Thursday, July 26, 2007

How to Move From Teaching Law Outside a Law School to a Law School Position?

Reader Rob Frieden writes:

I am interested in starting a thread on lateral entry into a law school by non law professors. I am a law professor "without portfolio" in the College of Communications at Penn State University.

I have a J.D from UVa (1980). My research agenda has brought me increasingly in league with legal scholars, typically with an interdisciplinary perspective.

I would appreciate hearing from readers what they think would constitute the best strategy for securing a visiting or lateral appointment. Is the AALS FAR worth pursuing for someone with 50 publications and an interest in something beyond an entry level appointment? Are their other ways to hear about actual vacancies in addition to scanning the Chronicle on Higher Education and this blog for leads?

Thanks to you and your colleagues for offering insights.

I usually advise law professors looking to make lateral moves not to use FAR, but one primary reason is that it advertises to all their colleagues their interest in leaving, which can be awkward, especially if other opportunities do not arise.  Ordinarily, law professors looking to make lateral moves are better served by writing directly to hiring chairs at particular schools.  Someone outside law schools can take the same approach, but might also consider using FAR, though noting in the comments that one is interested in a tenured, not tenure-track, post.  That strikes me as an efficient way to make one's interest known to a wide audience.  But comments are open for others who have advice.  Post only once, as comments may take awhile to appear.

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Ideally, someone interested in this sort of lateral move would have a multi-year strategy, working first on building their reputation and contacts within the legal academy. From what I've observed among those who've tried, there are some real challenges. An important step should be publishing work in major law reviews. But law reviews (not blind or peer reviewed, etc.), have rejected work that is then accepted in a leading journal in another field. To get past this hurdle, the best thing to do might be to seek out symposium issues in your area. How do you do this? Get to know the law profs in the field who might end up organizing things like this.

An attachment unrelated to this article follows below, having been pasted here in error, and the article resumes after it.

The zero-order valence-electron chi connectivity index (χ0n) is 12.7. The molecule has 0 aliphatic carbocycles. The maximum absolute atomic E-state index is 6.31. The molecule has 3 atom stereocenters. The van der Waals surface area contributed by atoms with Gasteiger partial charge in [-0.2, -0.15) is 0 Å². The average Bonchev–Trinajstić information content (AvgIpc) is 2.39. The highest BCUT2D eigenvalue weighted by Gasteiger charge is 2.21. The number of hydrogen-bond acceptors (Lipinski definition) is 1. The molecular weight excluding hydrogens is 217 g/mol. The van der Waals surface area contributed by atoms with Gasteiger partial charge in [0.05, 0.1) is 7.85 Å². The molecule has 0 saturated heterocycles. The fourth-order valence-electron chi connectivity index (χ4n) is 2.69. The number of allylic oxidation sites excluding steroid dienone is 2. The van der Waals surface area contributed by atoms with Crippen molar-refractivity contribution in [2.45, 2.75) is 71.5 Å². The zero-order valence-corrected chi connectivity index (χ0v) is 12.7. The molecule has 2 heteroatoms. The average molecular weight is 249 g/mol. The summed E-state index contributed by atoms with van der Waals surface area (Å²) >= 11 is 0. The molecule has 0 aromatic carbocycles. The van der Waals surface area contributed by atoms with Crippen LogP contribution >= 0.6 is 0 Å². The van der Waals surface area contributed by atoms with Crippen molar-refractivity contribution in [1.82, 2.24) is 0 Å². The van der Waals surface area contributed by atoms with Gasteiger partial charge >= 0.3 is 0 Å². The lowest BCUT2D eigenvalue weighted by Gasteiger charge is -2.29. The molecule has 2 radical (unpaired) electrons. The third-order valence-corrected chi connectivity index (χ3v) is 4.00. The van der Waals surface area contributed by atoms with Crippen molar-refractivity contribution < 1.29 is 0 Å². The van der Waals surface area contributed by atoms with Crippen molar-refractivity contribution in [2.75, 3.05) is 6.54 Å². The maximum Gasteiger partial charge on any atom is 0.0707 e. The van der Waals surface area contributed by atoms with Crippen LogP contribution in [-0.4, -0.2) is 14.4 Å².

To become known in the field and develop contacts, a non-law school legal scholar should attend conferences and participate on panels with law facutly (law and society, legal history, empirical legal studies, etc.). If there is an interdisciplinary workshop or reading group at a law school in your geographic area, you might be welcomed as a participant.

In other fields, lateral hiring happens primarily through open advertising for positions. In law, much of it begins through word-of-mouth. This makes the lateral market more idiosyncratic in law. In Communications or other fields, you could simply apply for the jobs you knew were open. This is why building a reputation within the legal academy is so important.

One more thought: because this market will be difficult for some folks to break into, if someone has their heart set on the legal academy, don't overlook administrative positions.

Posted by: Mary Dudziak | Jul 26, 2007 8:16:46 AM

Mary Dudziak's advice strikes me as exactly right.

Posted by: Orin Kerr | Jul 26, 2007 1:58:17 PM

Can you please follow up by what you mean by considering administrative positions. Are you saying that a Dean of Students position can lead to FT position?
Mitch Rubinstein

Posted by: Mitchell Rubinstein | Jul 26, 2007 2:12:37 PM

No, I was suggesting that someone wanting to be in the legal academic world, but having trouble making the switch, might find an administrative position attractive. There are two reasons I brought that up. First, and not always for good reasons, some folks will find it quite difficult to switch over from a faculty position outside a law school to a law faculty position. For folks who aren't able to find tenured/tenure track law faculty positions, most will probably prefer to keep a non-law school faculty position. But some folks might most want to be in a law school environment. In that case, there are lots of attractive administrative positions. At many law schools, the various Deans are welcomed as full participants in the school's intellectual community, even if they don't participate in appointments, and don't have the same perks and opportunities for scholarship. Some Deans teach. It depends on the position and the law school. So it's an option some might choose, over not having an opportunity to move into a law school at all.

Posted by: Mary Dudziak | Jul 26, 2007 5:57:35 PM

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